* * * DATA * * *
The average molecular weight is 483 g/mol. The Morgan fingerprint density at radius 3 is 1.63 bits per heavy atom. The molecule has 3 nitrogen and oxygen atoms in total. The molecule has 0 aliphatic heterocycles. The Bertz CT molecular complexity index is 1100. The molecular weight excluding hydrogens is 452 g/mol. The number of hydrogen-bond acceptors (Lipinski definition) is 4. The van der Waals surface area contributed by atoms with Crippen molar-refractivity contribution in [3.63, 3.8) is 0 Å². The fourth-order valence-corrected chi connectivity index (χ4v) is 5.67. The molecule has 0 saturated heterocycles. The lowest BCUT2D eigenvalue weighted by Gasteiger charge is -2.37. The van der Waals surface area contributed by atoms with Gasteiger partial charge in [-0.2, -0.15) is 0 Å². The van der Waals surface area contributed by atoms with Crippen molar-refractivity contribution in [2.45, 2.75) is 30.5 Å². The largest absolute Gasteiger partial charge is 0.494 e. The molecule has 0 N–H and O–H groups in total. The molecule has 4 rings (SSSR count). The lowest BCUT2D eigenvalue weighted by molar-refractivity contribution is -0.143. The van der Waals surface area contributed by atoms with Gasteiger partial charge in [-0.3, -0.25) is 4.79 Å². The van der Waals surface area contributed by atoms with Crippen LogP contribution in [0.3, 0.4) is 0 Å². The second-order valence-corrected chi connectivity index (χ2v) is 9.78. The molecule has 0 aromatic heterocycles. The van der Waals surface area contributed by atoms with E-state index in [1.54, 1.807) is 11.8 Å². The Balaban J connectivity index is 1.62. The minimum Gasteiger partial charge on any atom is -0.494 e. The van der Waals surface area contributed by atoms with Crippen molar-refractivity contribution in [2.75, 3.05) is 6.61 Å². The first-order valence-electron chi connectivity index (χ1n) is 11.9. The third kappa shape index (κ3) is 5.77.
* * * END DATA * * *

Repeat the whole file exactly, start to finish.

The average molecular weight is 483 g/mol. The Morgan fingerprint density at radius 3 is 1.63 bits per heavy atom. The molecule has 3 nitrogen and oxygen atoms in total. The molecule has 0 aliphatic heterocycles. The Bertz CT molecular complexity index is 1100. The molecular weight excluding hydrogens is 452 g/mol. The number of hydrogen-bond acceptors (Lipinski definition) is 4. The van der Waals surface area contributed by atoms with Crippen molar-refractivity contribution in [3.63, 3.8) is 0 Å². The fourth-order valence-corrected chi connectivity index (χ4v) is 5.67. The molecule has 0 saturated heterocycles. The lowest BCUT2D eigenvalue weighted by Gasteiger charge is -2.37. The van der Waals surface area contributed by atoms with Gasteiger partial charge in [-0.2, -0.15) is 0 Å². The van der Waals surface area contributed by atoms with Crippen molar-refractivity contribution in [2.45, 2.75) is 30.5 Å². The largest absolute Gasteiger partial charge is 0.494 e. The molecule has 0 N–H and O–H groups in total. The molecule has 4 rings (SSSR count). The lowest BCUT2D eigenvalue weighted by molar-refractivity contribution is -0.143. The van der Waals surface area contributed by atoms with Gasteiger partial charge in [-0.3, -0.25) is 4.79 Å². The van der Waals surface area contributed by atoms with Crippen LogP contribution in [0.3, 0.4) is 0 Å². The second-order valence-corrected chi connectivity index (χ2v) is 9.78. The molecule has 0 aromatic heterocycles. The van der Waals surface area contributed by atoms with E-state index in [1.54, 1.807) is 11.8 Å². The Balaban J connectivity index is 1.62. The minimum Gasteiger partial charge on any atom is -0.494 e. The van der Waals surface area contributed by atoms with Crippen molar-refractivity contribution in [2.75, 3.05) is 6.61 Å². The first-order valence-electron chi connectivity index (χ1n) is 11.9. The third kappa shape index (κ3) is 5.77.